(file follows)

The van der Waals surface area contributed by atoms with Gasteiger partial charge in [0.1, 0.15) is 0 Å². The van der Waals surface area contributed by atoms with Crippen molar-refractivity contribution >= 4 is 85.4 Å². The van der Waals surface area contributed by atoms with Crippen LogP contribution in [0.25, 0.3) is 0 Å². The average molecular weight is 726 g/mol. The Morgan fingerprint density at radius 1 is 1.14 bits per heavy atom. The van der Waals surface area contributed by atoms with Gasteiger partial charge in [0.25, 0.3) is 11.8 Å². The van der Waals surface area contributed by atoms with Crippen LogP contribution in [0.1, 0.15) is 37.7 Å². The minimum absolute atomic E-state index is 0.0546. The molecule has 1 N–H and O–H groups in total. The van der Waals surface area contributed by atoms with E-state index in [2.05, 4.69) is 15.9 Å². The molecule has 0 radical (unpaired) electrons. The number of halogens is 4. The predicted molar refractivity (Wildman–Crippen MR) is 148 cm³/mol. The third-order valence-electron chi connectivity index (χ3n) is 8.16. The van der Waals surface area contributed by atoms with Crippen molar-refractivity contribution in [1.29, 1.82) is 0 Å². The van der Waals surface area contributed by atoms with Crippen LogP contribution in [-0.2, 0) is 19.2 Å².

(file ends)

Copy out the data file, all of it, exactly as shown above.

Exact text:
The van der Waals surface area contributed by atoms with Gasteiger partial charge in [0.1, 0.15) is 0 Å². The van der Waals surface area contributed by atoms with Crippen molar-refractivity contribution >= 4 is 85.4 Å². The van der Waals surface area contributed by atoms with Crippen LogP contribution in [0.25, 0.3) is 0 Å². The average molecular weight is 726 g/mol. The Morgan fingerprint density at radius 1 is 1.14 bits per heavy atom. The van der Waals surface area contributed by atoms with Gasteiger partial charge in [0.25, 0.3) is 11.8 Å². The van der Waals surface area contributed by atoms with Crippen LogP contribution in [0.1, 0.15) is 37.7 Å². The minimum absolute atomic E-state index is 0.0546. The molecule has 1 N–H and O–H groups in total. The van der Waals surface area contributed by atoms with E-state index in [2.05, 4.69) is 15.9 Å². The molecule has 0 radical (unpaired) electrons. The number of halogens is 4. The predicted molar refractivity (Wildman–Crippen MR) is 148 cm³/mol. The third-order valence-electron chi connectivity index (χ3n) is 8.16. The van der Waals surface area contributed by atoms with Crippen molar-refractivity contribution in [1.29, 1.82) is 0 Å². The van der Waals surface area contributed by atoms with Crippen LogP contribution in [-0.2, 0) is 19.2 Å².